On this page
The Marine Transportation Security Regulations help protect Canada’s marine transportation system from illegal interference.
The regulations apply to:
- any Safety of Life at Sea Convention Vessel (SOLAS ship)
- any vessel in Canada, and any Canadian vessel operating outside of Canada on a voyage between a port in one country and a port in another country that:
- is more than 100 tons gross tonnage, but not a towing vessel
- carries more than 12 passengers, or
- is a towing vessel towing a barge carrying certain dangerous cargoes
The regulations also apply to any marine facility that interfaces with these vessels.
Since it was updated in 2014, several new factors have emerged that directly impact the regulations and the Marine Security Operations Program:
- preclearance operationalization now allows U.S. Customs and Border Protection to screen passengers before they cross the Canada-U.S. border while passengers are on Canadian soil
- the Ports Modernization Review has identified challenges and solutions to improve port security at Canada Port Authorities
- several regulatory gaps have been identified
The Cabinet Directive on Regulation requires departments to regularly review the regulations that they manage. Modernizing the Marine Transportation Security Regulations will make sure that that the marine transportation security framework is appropriate, effective, and can respond to modern threats and risks.
On March 22, 2021, Transport Canada launched an online public consultation on modernizing the Marine Transportation Security Regulations. The consultation included an overview of proposed changes, open discussion forums, and a survey.
Stakeholders were briefed on this project and participated in discussions through the Canadian Marine Advisory Council’s Marine Security Standing Committee meeting on April 8, 2021.
The online consultation session ended on April 30, 2021. Participants were asked to submit additional comments by the end of May 2021.
This report summarizes the comments we received, and the themes that emerged during these consultations.
Feedback from participants
The online survey lets us gather the industry’s views on a wide range of issues.
In total, we heard from 53 respondents with various backgrounds (like facility operators, vessel owners or operators, labour representatives, shipping agents, etc.). These participants shared feedback and comments on a wide range of topics, including:
- emerging threats and technologies
- oversight and enforcement challenges
- the design of the regulations
|2||Marine Transportation System Resilience||4.5|
|5||Organized Crime / Container Security||3.9|
|6||Biosecurity / COVID-19||3.5|
|7||Arctic Marine Security||2.7|
Respondents raised the issues that were most important to them. The top three issues were:
- system resilience
- economic security
Cybersecurity risks will continue to threaten Canada's evolving transportation system. Long-held security concerns like terrorism and organized crime are also front-of-mind for participants. To address such a wide range of issues, we know it’s important to find solutions that support the resilience of infrastructure, operators, and the transportation system.
Most participants (52%) either agreed or strongly agreed that the COVID-19 pandemic has significantly impacted marine security. As the pandemic continues to evolve, Transport Canada will monitor the situation to keep Canada’s transportation system secure.
Transportation security clearance
This review has not added a requirement for all port workers to get a transportation security clearance.
Transport Canada is committed to ensuring that the Marine Transportation Security Clearance Program effectively manages marine security risks.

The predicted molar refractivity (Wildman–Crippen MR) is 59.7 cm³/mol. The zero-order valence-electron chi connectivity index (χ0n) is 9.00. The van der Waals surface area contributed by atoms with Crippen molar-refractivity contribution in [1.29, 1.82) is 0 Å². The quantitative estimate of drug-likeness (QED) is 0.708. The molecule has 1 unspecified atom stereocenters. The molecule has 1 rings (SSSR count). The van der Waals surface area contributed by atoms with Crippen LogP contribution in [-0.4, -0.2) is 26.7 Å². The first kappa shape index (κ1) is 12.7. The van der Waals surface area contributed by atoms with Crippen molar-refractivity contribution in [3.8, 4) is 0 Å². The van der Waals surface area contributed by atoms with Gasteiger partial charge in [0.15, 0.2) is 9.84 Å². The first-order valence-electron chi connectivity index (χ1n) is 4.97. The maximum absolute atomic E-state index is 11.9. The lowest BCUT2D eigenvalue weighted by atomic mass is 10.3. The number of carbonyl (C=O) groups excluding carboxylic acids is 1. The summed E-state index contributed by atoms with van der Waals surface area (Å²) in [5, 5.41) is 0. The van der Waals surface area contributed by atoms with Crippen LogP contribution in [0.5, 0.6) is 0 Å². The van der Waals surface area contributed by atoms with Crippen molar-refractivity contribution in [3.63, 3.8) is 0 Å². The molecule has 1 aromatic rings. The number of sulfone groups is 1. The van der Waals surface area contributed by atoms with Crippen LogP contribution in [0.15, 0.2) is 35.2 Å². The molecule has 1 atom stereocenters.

The majority of participants (69%) said that transportation security clearances effectively reduce security threats in the restricted areas of marine facilities and ports. A small number had concerns about how marine transportation security clearances are applied to classes of workers and whether they’re effective at addressing security issues beyond terrorism, like organized crime.
There were also concerns that Transport Canada will use this update to require all marine port workers to secure transportation security clearances. Participants felt this could have a negative impact on port workers, industry, and Transport Canada. Some participants expressed concerns with how their feedback would be taken into account.
In response to the concerns raised, we would like to underscore that this MTSR modernization initiative is not proposing to expand marine TSC requirements to all port workers. Transport Canada is committed to ensuring that the Marine Transportation Security Clearance Program effectively manages marine security risks. We also recognize the importance of ongoing productive discussions with participants through and value their perspectives. We look forward to future discussions on this modernization initiative, including through the spring and fall national Canadian Marine Advisory Council.
Participants also shared feedback on using transportation security clearances for seafarers. Most participants (50%) either agreed or strongly agreed that leaving a security clearance out of a seafarer’s identification document would impact marine security.
That being said, the majority (64%) felt that a seafarer identification document that includes a security clearance isn’t required for day-to-day work.
Cybersecurity was ranked as the number one issue among participants. Most (43%) felt that the regulations could do more to address cybersecurity issues in marine transportation. Participants were concerned about gaps like:
- a lack of cyber-related knowledge
- a lack of direct, cyber-related language in the regulations
When asked how Transport Canada could address emerging cyber technology and security threats, most participants (41%) felt that the Department should address these issues through guidance materials and best practices, updating regulations, and joint activities with industry.
|Guidance materials / Best practices||27.3%|
|Joint TC-industry activities||15.9%|
|All of the above||40.9%|